Minnehaha County Commission rejects housing development north of Sioux Falls

Neighbors raised concerns about ability of township roads to handle additional traffic, septic system and drainage.

Denied housing site map.PNG

SIOUX FALLS — The Minnehaha County Commission unanimously rejected plans for a proposed 60-acre housing development north of Sioux Falls on Tuesday, March 29.

Neighbors nearly filled the county commission chambers to express their opposition to the project, which was planned for a hilly parcel of land near the Big Sioux River.

The county’s planning and zoning commission had previously rejected the project that would have had 25 to 30 high-end homes, each built on 1.5 acres. Those living nearby mostly complained about inadequate township gravel roads in the area which some said were at times already tough to navigate.

Others mentioned sewage concerns related to nearby Sioux Falls city wells. The developer, Brian Hefty, said each home would be served by a septic system. Also of concern was drainage because the hill slopes down to the river.

Mapleton Township Supervisor Don Ahlschlager said the development was almost two miles from a paved road.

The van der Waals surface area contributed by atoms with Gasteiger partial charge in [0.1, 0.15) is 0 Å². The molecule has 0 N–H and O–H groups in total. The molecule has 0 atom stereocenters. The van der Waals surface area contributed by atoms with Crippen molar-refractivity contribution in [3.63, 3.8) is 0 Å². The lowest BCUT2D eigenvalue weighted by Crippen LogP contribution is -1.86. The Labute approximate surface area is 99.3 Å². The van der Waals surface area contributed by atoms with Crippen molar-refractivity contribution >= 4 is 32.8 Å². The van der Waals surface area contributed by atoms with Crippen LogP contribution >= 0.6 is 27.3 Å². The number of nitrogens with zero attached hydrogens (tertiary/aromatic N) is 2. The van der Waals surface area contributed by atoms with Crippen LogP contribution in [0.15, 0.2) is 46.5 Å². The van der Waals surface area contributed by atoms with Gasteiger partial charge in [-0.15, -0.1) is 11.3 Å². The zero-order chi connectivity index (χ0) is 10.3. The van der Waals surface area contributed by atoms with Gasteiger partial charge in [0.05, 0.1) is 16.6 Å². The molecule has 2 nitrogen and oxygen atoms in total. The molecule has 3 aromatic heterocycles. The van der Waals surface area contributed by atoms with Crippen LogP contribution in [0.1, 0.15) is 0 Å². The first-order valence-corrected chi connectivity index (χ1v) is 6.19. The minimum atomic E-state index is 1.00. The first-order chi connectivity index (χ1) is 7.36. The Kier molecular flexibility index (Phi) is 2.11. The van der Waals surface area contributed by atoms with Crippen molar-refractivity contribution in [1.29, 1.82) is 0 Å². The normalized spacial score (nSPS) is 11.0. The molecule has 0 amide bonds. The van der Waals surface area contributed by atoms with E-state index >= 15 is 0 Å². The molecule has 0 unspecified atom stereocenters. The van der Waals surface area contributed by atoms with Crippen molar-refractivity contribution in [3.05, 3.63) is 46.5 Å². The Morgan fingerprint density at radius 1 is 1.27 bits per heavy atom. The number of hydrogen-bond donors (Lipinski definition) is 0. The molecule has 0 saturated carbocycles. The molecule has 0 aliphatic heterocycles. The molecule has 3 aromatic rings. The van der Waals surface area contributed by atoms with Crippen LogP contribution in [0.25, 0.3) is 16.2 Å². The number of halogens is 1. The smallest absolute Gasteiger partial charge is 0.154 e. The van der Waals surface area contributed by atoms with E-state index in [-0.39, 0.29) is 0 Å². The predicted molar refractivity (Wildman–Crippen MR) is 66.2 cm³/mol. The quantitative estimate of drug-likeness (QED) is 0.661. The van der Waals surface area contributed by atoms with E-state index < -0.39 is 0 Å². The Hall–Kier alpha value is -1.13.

“I don’t think it's a good idea to have this in the middle of nowhere,” he said.

Ahlschlager suggested rural developments should stay on county paved roads.

Neighbors lined up one after another to tell the commissioners they opposed the project.

“What’s going to be done with the sewage if it runs into the wells,” said Dan Jorgensen.

Minnehaha County Commissioner Joe Kippley
Contributed / Minnehaha County Commission

Jonathan Larsen said if the housing project was approved the increased traffic would put “a lot of pressure” on roads in the area.

Another concern was access to fire protection because when there is high water many roads in the area could be impassable. In those cases, the residents may have to rely on the Colton Fire Department to respond as the nearby Renner department may not be able to respond in a timely manner.

Hefty said modern septic systems pose no threat of contamination to wells in the area. He said the development was willing to take care of the snow removal on the gravel to a paved road. Drainage would also be addressed, he said.

“We don’t have to move forward with this," he said. "But sooner or later it’s going to end up getting developed.”


County Commissioner Joe Kippley said the booming Sioux Falls area definitely needs more housing.

“If not here, where? If not now, when?” he asked.

Dean Karsky.jpg
Minnehaha County Commissioner Dean Karsky.

He was still opposed to the project but said perhaps the county needed to look at its comprehensive plan to see what can be done about rural housing concerns, which was last updated about eight years ago.

“A lot has changed north of Sioux Falls,” he said.

Commissioner Dean Karsky also favored looking at the comprehensive plan and noted that “everyone wants to live in the country.”

However, he said the reality is that people living in the country don’t want others living there when it’s next to them.

Hefty said his family wanted to be “part of the solution and not part of the problem.”

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